Adam talked us through the steps in how you actually do it (see the slideshow for the walk-through)…

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Amongst the hints and tips that Adam shared was the idea that after you’ve recorded your feedback, you can listen back to it before deciding whether to commit it to the students assignment. This is quite handy in itself in terms of being able to ‘moderate’ your own marking, for example in those situation where you’ve marked a few more pieces and decide you need to go back and adjust an earlier feedback comment in light of looking at other pieces.

It is also possible to record multiple notes for separate pieces of work, or if you miss something out (there is no need to re-record the whole note!) It also opens the possibility for students to record their own responses and create an actual dialogue, if that is necessary.


The benefits of being able to provide verbal feedback rather than having to write it are many. Key for me is that you are still able to provide a personal response to each individual student, but in a less laborious and time-consuming way (and, as Adam highlighted, not having a stack of books to deal with is also a psychological bonus!)

Being able to sit with the mark scheme and work in front of you and just talk through it without flitting back and forth with a pen and feedback sheet also feels less like you are flitting back and forth between things – just talk it through as you look at it. Striking a conversational approach to feeding back on the work also allows students to hear the tone, inflection, nuance etc of your voice – suddenly comments that seem stark or harsh on paper can be delivered in a more gentle manner without diluting it.

7There are some potential challenges that need to be considered, though none of them seem insurmountable. As Adam said,

“I can’t mark in front of the telly any more, but I can do it lying down on my bed!”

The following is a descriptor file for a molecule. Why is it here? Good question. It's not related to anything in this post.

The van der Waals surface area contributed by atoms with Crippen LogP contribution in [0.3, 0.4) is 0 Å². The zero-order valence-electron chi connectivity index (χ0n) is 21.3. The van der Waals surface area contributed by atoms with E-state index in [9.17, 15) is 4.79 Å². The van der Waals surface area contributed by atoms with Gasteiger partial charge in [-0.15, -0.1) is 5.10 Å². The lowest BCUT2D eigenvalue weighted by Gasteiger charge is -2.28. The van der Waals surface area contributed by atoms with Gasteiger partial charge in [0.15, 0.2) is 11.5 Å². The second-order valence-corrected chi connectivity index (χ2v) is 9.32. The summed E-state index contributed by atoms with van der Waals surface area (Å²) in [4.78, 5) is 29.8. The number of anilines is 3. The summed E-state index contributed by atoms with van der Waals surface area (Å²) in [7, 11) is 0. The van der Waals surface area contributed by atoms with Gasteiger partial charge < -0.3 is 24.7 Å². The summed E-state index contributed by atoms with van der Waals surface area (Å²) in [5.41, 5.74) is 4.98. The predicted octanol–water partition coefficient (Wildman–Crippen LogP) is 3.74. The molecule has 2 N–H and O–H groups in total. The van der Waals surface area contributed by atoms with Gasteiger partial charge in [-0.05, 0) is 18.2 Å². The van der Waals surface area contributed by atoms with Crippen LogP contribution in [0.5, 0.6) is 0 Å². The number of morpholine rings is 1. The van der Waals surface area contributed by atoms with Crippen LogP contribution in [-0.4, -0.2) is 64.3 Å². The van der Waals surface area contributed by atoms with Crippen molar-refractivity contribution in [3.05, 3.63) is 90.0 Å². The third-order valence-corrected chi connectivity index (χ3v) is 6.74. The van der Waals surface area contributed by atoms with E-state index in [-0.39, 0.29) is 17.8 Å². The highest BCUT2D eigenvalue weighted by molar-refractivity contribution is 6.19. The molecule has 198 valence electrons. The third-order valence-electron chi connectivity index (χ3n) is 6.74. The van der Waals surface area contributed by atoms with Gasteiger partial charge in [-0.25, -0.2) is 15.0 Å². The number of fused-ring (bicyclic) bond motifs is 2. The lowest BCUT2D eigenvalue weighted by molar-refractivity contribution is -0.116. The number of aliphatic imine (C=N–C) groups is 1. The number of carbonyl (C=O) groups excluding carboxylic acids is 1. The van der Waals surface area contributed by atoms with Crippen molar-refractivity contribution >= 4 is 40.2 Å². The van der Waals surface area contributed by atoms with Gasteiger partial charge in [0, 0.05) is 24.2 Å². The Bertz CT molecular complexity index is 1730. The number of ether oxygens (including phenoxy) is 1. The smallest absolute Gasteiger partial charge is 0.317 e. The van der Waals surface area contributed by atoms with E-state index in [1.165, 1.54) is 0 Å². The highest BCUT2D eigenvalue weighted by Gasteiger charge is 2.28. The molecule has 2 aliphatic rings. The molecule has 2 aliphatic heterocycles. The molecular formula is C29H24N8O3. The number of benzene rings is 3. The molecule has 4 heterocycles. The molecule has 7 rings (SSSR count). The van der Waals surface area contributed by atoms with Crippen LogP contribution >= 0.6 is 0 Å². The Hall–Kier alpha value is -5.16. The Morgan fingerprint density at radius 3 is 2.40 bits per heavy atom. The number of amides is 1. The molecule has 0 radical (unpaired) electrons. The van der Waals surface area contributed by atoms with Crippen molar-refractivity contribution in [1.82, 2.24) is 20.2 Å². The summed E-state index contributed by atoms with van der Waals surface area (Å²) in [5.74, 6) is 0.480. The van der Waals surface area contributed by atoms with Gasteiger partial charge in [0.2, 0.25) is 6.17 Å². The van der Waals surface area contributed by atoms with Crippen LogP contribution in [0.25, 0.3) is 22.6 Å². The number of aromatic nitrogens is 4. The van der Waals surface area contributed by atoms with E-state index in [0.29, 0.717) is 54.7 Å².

Let’s face it, nobody likes the sound of their own voice, and this can be an awkward part of listening back to the feedback – or, worse, having students listen back to your feedback… all of them… at the same time! That needs thinking about! But the sound of your own voice is something you’ll get over,

“I’ve come to terms with the fact that this is actually how I sound!”

You’ll need a quiet place to record your feedback (Adam has been known to hideout in the sound-proofed music practice rooms!), especially if you’re recording lengthy voice notes – you don’t want too much background noise, and nor do you want interruptions mid-flow!

At the end of the session, there was some discussion about whether voice notes are quite as helpful when it comes to identifying specific mistakes, in relation to SPaG for example. One suggestion was to separate out the identification of mistakes in the good old fashioned way, and sticking to the developmental feedback in the voice note. However, I rather think that the correction of SPaG can still be dealt with in a potentially powerful way, by simply stating in the voice note, for example, “there is a spelling error in the first paragraph – find it and fix it!”. Such an approach would fit nicely with the message we are trying to push that feedback should be more work for the student than for the teacher! Worth a try…

Once the students get past the novelty (which won’t take long), they seem to like it. Though I was reminded of the comment relayed to me by Ceris Owen, our Subject Leader for DT, made by one of her A Level students following an early foray into providing verbal feedback on Showbie: “Miss, thanks for the feedback. Can I just say though, it was a bit weird hearing your voice in my bedroom!”… LoL, as the kids might say…

A lesson from growing All Blacks…